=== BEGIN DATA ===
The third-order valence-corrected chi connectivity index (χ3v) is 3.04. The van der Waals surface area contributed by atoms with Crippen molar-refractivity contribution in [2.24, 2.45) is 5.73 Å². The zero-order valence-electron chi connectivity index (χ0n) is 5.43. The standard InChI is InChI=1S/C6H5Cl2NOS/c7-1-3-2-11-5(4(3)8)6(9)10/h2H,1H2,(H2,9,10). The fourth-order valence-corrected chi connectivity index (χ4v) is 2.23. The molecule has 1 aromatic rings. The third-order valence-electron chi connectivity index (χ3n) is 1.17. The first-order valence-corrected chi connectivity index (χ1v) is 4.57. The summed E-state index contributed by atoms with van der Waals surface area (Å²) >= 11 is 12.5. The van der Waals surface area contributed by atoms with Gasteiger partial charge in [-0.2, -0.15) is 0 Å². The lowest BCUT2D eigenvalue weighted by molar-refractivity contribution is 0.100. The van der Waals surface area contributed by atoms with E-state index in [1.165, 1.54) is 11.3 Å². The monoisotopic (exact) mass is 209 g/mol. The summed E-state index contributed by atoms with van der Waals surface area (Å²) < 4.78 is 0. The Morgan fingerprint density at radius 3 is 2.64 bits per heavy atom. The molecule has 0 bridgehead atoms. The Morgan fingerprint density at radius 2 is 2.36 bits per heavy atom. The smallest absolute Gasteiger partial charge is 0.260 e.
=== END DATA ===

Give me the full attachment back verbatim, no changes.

The third-order valence-corrected chi connectivity index (χ3v) is 3.04. The van der Waals surface area contributed by atoms with Crippen molar-refractivity contribution in [2.24, 2.45) is 5.73 Å². The zero-order valence-electron chi connectivity index (χ0n) is 5.43. The standard InChI is InChI=1S/C6H5Cl2NOS/c7-1-3-2-11-5(4(3)8)6(9)10/h2H,1H2,(H2,9,10). The fourth-order valence-corrected chi connectivity index (χ4v) is 2.23. The molecule has 1 aromatic rings. The third-order valence-electron chi connectivity index (χ3n) is 1.17. The first-order valence-corrected chi connectivity index (χ1v) is 4.57. The summed E-state index contributed by atoms with van der Waals surface area (Å²) >= 11 is 12.5. The van der Waals surface area contributed by atoms with Gasteiger partial charge in [-0.2, -0.15) is 0 Å². The lowest BCUT2D eigenvalue weighted by molar-refractivity contribution is 0.100. The van der Waals surface area contributed by atoms with E-state index in [1.165, 1.54) is 11.3 Å². The monoisotopic (exact) mass is 209 g/mol. The summed E-state index contributed by atoms with van der Waals surface area (Å²) < 4.78 is 0. The Morgan fingerprint density at radius 3 is 2.64 bits per heavy atom. The molecule has 0 bridgehead atoms. The Morgan fingerprint density at radius 2 is 2.36 bits per heavy atom. The smallest absolute Gasteiger partial charge is 0.260 e.